Why spam traps are dangerous

You’ll land on a blocklist

Hitting a spam trap may land you in an email blocklist where errant senders are identified by their IP address and domain. Spam filters, for example, use these blocklists along with other criteria to decide if an email is spam. Stay on these blocklists long enough and you’ll quickly find all your emails routed to the spam folder.

If you use an Email Service Provider (ESP) you could get your account suspended. Most ESPs have strict rules about spammy activity, and won’t hesitate to block you from their services.

Stay ahead of the game with MailerCheck. Sign up now to identify and address blocklist issues, protect your sender reputation, and ensure your emails are delivered to your intended recipients with the Email blocklist monitoring tool.

Your email metrics will suffer

Even if you don’t land in a blocklist, keeping recycled and invalid subscribers on your list will affect your campaign’s performance. If you’re not taking steps to maintain a healthy list, you will be looking at lower subscriber engagement, poor deliverability, and a greater chance of ending up in the spam folder. 

No list of spam trap email addresses exists

If you were wondering where you can find a list of spam traps, we’re sorry to tell you, there isn’t one that’s available to the public! There is also no way to determine whether an email address is a spam trap or not, because they are attached to a working inbox that can receive mail. 

Some services claim to be able to identify spam traps, and while it might be possible to catch some of them, there is no certainty. Spam traps are constantly being updated and created—it’s impossible to keep up with them, no matter what a service might promise.

This is why spam traps are so effective at catching spammers, and why it’s important to always follow email list best practices!

Project Honey Pot is currently monitoring a whopping 490,228,872 spam traps. 😱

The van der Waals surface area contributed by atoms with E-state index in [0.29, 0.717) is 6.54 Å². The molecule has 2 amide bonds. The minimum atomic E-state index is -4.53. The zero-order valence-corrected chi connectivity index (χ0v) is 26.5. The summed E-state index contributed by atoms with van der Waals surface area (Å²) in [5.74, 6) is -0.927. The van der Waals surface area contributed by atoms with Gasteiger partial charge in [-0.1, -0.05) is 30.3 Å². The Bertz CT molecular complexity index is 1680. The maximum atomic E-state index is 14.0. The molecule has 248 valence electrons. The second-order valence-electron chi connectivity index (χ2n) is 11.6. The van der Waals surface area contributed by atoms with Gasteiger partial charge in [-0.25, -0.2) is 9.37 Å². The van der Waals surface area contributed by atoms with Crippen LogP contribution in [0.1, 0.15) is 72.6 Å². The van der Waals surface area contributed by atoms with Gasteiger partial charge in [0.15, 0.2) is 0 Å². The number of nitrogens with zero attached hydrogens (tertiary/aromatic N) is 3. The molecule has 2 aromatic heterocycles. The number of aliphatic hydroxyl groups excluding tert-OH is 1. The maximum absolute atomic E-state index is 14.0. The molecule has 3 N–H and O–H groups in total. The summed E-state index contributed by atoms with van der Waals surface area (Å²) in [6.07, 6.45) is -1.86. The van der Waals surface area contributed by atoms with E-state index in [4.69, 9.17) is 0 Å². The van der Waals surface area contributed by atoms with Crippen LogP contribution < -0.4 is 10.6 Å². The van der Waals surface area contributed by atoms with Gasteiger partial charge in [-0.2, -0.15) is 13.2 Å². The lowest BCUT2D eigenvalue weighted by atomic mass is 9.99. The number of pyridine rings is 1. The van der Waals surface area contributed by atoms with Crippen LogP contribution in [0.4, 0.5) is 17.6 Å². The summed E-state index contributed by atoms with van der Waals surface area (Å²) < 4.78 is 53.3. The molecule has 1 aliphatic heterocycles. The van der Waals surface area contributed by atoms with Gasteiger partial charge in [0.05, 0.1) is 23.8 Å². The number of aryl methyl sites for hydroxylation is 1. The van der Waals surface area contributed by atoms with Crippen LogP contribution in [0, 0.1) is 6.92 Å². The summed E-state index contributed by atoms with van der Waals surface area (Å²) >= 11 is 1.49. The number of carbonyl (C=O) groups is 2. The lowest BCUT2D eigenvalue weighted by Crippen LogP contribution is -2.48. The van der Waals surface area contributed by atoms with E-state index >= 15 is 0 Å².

What can land you in a spam trap

Purchasing email lists

Buying a list of email addresses that haven’t opted in to your newsletter is a surefire way to find yourself in hot water with anti-spam agencies, ISPs and IP blocklists. These email lists are often compiled by scraping websites and forums for emails. Not only can sending to purchased emails get you blocked, but you’ll also be sending to low-quality subscribers that will only be detrimental to your engagement, sender reputation and deliverability.

Poor email list hygiene and management

Spam traps are not only used to catch spammers. They are also for catching out senders who fail to regularly clean and maintain their email list. Some spam traps are created after real email addresses have been abandoned. That means that if a subscriber joins your list, and then deserts the email they signed up with, it could eventually become a spam trap—a spam trap that is automatically a part of your email list. 

Malicious intent

It’s possible that a competitor or spammer can intentionally sign up a known spam trap to your email list to cause harm to your organization or to attempt to discredit the spam trap service. 

The luck of the draw

When it comes to building your email list, you rely on the subscriber accurately entering their details so you can reach them. Human error means that typos happen, which spam traps use to their advantage. While you can’t control the accuracy of your subscribers’ typing skills, you can take steps to avoid this happening, such as implementing double opt-in or a real time email verification API.

How you can avoid spam traps

Maintain proper email list hygiene

Practicing good email list hygiene means regularly removing inactive subscribers from your list. Monitor your open rates to identify people who don’t interact with your emails as they will only harm your sending reputation. Focus on your list quality rather than quantity!

Keep your databases up to date

When was the last time you took a long, hard look at your contact list? If you haven't contacted these people in a long time, say 2 years, then it’s probably better to start your list from scratch. People will have moved on during this time, changing their jobs, roles, interests or locations.

Grow your list organically and honestly

We can’t emphasize this enough: never, ever purchase an email list. The reality is that these emails were likely gathered without permission from their owners and are likely to be outdated. Not to mention, you’re breaking email laws like the GDPR and CAN-SPAM Act.

Instead of taking shortcuts like shopping for an email prospect list, it’s better for your business and brand in the long run to grow your list organically. Adopt a different approach by helping prospects find your business and letting them opt-in to your list.